• Complex tasks and simulations can be presented in standardized formats using technology to improve standardization of administration and broaden task sampling;
  • Student responses can be objectively scored using artificial intelligence and computer algorithms to minimize unwanted variance in student scores;
  • Teacher training can be detailed and sustained using online tutorials so that teachers’ rating are consistent within teachers across students and occasions and across teachers; and,
  • Computers and hand-held devices can be used to collect teachers’ ratings across classrooms and across time so that scores can be collected without interrupting teaching and learning.

Save your dire prediction for others, George Santayana. We may not be doomed to repeat history, after all. Technology offers not just a response to our lessons from the past but a way to alter the future.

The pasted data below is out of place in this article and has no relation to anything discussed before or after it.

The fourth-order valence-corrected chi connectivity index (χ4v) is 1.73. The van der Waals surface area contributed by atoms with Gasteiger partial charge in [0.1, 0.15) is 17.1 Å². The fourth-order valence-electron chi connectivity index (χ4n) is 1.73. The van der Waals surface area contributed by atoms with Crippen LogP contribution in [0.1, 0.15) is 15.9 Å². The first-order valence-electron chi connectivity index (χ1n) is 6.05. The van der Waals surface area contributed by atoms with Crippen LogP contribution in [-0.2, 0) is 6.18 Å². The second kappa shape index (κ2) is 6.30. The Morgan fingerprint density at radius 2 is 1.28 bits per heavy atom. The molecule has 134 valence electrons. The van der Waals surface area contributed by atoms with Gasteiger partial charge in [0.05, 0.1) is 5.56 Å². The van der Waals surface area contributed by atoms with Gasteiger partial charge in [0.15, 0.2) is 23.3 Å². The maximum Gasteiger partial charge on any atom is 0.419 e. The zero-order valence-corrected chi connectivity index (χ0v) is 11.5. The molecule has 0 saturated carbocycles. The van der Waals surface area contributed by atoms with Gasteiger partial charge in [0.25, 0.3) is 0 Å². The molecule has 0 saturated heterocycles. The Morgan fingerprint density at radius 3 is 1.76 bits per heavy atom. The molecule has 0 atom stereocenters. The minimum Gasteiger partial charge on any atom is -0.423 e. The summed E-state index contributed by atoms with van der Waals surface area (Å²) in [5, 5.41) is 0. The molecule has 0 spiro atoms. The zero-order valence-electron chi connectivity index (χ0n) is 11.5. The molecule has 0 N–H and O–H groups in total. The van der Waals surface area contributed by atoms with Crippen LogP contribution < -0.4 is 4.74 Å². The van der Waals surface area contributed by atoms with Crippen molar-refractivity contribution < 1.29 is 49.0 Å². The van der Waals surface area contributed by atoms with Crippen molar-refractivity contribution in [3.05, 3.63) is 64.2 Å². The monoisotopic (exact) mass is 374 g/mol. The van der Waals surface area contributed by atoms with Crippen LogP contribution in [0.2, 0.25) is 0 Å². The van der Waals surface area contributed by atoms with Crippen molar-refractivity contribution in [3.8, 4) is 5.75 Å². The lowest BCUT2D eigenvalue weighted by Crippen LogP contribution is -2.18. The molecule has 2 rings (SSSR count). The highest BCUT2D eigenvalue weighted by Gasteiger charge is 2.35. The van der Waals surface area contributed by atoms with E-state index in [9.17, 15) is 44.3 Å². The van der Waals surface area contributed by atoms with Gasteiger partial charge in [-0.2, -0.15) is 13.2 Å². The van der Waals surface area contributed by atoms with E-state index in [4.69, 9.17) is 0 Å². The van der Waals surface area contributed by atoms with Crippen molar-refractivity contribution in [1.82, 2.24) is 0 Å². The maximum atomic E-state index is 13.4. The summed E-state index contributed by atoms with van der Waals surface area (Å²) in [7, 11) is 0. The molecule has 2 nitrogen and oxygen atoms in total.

Paul Nichols, PhD
Vice President
Psychometric & Research Services
Assessment & Information

Wednesday, March 10, 2010

Some Thoughts About Ratings…

I spend a lot of time thinking about ratings. One reason I spend so much time thinking about ratings is that I’ve either assigned or been subjected to ratings many times during my life. For example, I review numerous research proposals and journal manuscripts each year, and I assign ratings that help determine whether the proposed project is funded or manuscript is published. I have entered ratings for over 1,000 movies into my Netflix database, and in return, I receive recommendations for other movies that I might enjoy. My wife is a photographer, and one of my sons is an artist, and they enter competitions and receive ratings through that process with hopes of winning a prize. My family uses rating scales to help us decide what activities we’ll do together—so much so that my sons always ask me to define a one and a ten when I ask them to rate their preferences on a scale of one to ten.